James Woods is one of those actors with such intensity that he’s always interesting to watch. The acting in general is mostly good in Another Day in Paradise, but not surprisingly it’s Woods who is most attention-grabbing.
This is the story of a loser, lowlife, druggie teenage, small time, amateur criminal, who is taken under the wing of his uncle–a loser, lowlife, druggie, middle aged, somewhat bigger time, more professional criminal (Woods). It’s a road movie, with them stealing, drug dealing, shooting people, and getting shot. Each of them brings along a girlfriend.
I have to give the movie credit in that it presents these people and their lifestyle as utterly unappealing. Or maybe it’s just me, whereas a certain type of viewer will see this as something exciting and worth emulating, but I really can’t accuse the movie of glorifying this behavior. The characters at times display some limited capacity to care for someone else in the foursome, but for the most part they’re psychopaths who are so pathetic that even with the advantage of throwing off all constraints of law and basic decency, they still can’t make any but the most miserable life for themselves.
I don’t know. They spend a lot of money frivolously on clothes and such, and they shoot up a lot of heroin. Maybe that’s something, for some people anyway.
It strikes me that the women in a lifestyle like this are in some ways even more pathetic and useless. They sometimes play some minimal auxiliary role in the crimes, but really the men do everything, and the women are just there to be there. Or just to provide sex as one of the perks of being a criminal I suppose.
What goes through somebody’s head to live that way? “I’ll just lay around all day doing drugs, and be available when the guy who steals the money that buys the drugs wants to screw me.” This is a life?
If anything the younger woman is even more of a zero. The occasional scene that tries to show her as having any kind of depth or feelings falls flat, because we’ve seen her choices. Like when she’s talking to her boyfriend about getting pregnant, and how they can learn from the mistakes of their abusive parents and raise their child right and give it a good life.
No, see, that’s asinine. You’re 16 or 18 or whatever you’re supposed to be, you spend all day smoking and doing meth and heroin and God knows what else, you’re not married, your boyfriend is as much a loser as you are, and you and your three partners have a high likelihood of being dead or in prison in the near future. Your chances of giving a child a good life are precisely nil, and the very fact that that isn’t glaringly obvious to you shows that on top of everything else you’re a complete moron.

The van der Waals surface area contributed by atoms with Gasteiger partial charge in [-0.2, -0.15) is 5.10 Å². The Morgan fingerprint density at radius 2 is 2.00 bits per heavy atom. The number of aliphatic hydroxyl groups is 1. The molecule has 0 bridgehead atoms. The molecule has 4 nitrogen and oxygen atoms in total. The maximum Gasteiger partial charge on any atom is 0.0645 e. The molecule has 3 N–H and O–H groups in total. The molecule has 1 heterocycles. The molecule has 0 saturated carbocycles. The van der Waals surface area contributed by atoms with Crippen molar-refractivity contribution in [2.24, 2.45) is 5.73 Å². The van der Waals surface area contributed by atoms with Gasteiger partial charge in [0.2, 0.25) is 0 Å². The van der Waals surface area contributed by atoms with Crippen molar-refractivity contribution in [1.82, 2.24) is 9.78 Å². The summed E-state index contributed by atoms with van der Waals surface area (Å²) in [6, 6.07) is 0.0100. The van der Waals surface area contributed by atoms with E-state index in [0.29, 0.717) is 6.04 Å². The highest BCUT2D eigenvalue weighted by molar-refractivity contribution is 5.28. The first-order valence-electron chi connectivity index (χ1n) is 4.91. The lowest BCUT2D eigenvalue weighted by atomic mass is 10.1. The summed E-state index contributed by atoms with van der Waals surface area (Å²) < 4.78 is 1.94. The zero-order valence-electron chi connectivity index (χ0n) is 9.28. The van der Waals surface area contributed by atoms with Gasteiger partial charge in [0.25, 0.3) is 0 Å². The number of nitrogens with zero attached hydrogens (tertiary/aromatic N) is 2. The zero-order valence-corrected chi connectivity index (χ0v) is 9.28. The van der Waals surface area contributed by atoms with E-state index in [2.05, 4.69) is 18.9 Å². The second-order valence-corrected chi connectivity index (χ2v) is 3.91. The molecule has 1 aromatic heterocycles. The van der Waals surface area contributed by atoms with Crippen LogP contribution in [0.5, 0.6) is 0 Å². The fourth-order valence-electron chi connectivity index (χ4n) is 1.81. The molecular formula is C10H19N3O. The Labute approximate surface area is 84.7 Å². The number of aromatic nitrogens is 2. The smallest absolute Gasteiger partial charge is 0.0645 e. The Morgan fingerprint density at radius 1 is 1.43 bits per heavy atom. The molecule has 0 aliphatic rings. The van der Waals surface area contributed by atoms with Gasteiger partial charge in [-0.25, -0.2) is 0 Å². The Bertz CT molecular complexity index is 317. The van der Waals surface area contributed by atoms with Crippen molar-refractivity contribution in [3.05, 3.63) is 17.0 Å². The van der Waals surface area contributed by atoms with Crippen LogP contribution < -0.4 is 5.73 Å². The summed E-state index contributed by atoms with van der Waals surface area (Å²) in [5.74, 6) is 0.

Like I say, the acting is mostly good, and purely on the level of telling a briskly moving, understandable story that keeps you engaged, the film is pretty good. And I can’t even say that the fact that the characters have so little in the way of redeeming features counts against the movie. Bad people doesn’t equal a bad movie, otherwise every movie ever made about Nazis would be a bad movie. As I alluded to earlier, if anything it’s better that a movie depicting characters pursuing this kind of lifestyle doesn’t pretend they’re role models.
One minor criticism is that a few scenes in the movie are implausible in that lots of loud action is going on with another character nearby who needs to be oblivious to it for the sake of the story, but in reality certainly wouldn’t be.
I also thought the music was not used well. Instead of being an appropriate part of the background, the music in this movie calls too much attention to itself. There are scenes that drag on an extra fifteen seconds, thirty seconds, or more, seemingly as an excuse to play more of the song being used as accompaniment.
Overall, there are some good scenes with a fine level of intensity to them, and I’d say the film rises a little above the typical movie of its criminal shoot ’em up genre. On the other hand, it isn’t anything that’s worth going out of one’s way to see.